Many people also ‘fessed up to doing it for self-serving purposes, to remember the places they had visited, to get more likes, or “to brag about the hard hikes I accomplished.” An interesting note is that many folks acknowledged having small platforms or private accounts where their tags had less visibility.

Why DON’T we geotag? (43%)

I’ll start with the legitimate responses–and this one I personally identify with: “because I don’t need internet strangers knowing where I am.” I had this conversation again and again with women in my community. I travel solo often, and usually haunt the same spots because they are safe and comfortable for me. So, I don’t geotag those areas, and if someone asks me about it, I’m honest about that. As Bri Madia puts it, “I grew up in a time when you didn’t tell strangers on the internet where you were. I’ll recommend guidebooks, map apps, and resources but I’m not going to draw you a map on how to find me in the middle of nowhere.” I personally have had a number of creepy run-ins with folks who ‘found me’ via Instagram, so I’m careful about sharing my location (I don’t post IG stories until I’ve left a location now).

There are the other, more dire instances where geotagging is undeniably harmful too–like when it can endanger rhinos being sought by poachers. I also spoke to a woman in Big Cypress, Florida who cited orchid poaching as an issue perpetuated by geotagging. A number of scientists and ecologists chimed in with similar thoughts about needing to protect certain flora, fauna, and archeological sites.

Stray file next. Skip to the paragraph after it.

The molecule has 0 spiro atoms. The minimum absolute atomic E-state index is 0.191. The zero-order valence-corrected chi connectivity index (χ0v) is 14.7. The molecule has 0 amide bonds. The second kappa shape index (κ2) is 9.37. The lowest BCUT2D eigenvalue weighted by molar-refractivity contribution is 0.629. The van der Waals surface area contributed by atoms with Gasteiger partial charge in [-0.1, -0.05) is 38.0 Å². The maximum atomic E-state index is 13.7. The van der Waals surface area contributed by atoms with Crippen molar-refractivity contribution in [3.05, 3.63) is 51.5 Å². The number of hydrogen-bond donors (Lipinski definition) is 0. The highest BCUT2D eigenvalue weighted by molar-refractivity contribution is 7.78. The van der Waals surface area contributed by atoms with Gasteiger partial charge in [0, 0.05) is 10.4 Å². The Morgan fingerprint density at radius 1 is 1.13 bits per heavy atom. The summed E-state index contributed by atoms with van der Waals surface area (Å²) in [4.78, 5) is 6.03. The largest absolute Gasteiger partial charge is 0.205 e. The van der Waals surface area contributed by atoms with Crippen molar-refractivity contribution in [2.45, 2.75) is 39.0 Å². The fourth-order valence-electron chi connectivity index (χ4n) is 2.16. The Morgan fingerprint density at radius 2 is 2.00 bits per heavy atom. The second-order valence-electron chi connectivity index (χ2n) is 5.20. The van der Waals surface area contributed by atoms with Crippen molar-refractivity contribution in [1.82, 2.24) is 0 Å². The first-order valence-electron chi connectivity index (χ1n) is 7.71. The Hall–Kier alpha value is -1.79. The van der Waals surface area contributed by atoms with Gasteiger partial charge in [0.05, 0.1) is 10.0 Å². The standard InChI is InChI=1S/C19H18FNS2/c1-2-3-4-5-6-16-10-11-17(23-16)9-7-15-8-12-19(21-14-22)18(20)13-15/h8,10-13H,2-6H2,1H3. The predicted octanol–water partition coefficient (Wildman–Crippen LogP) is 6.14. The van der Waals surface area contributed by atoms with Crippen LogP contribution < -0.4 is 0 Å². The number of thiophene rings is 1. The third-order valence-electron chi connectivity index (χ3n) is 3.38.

From there, the responses devolve. The anti-geotagging responses echoed ideas of “to keep it a secret, not everyone deserves to know,” and “can’t trust the general public with wild, untouched places.” There was also “I want to keep my special places secret,” and my favorite for honesty, “I hate people.”

Folks, if you are “protecting places from people who don’t deserve to go there,” you are engaging in something called gatekeeping. (Please see Melanin Basecamp’s #1 reason why they are pro-geotagging.) Gatekeeping is a self-appointed decision on who does or doesn’t have the right to access information, community, or identity. And I pose this question to you: what exactly qualifies you as the person who gets to decide who is or isn’t deserving of ‘your’ outdoor spaces? At what point did you graduate from average outdoorsy person to almighty keeper of nature? Did you forget that there’s no such thing as “pristine, untouched wilderness” because as my friend Dr. Len Necefer reminds us: Indigenous people have been moving across, living on, cultivating, and celebrating that land way before settlers forcibly removed Native people from it and declared it wild.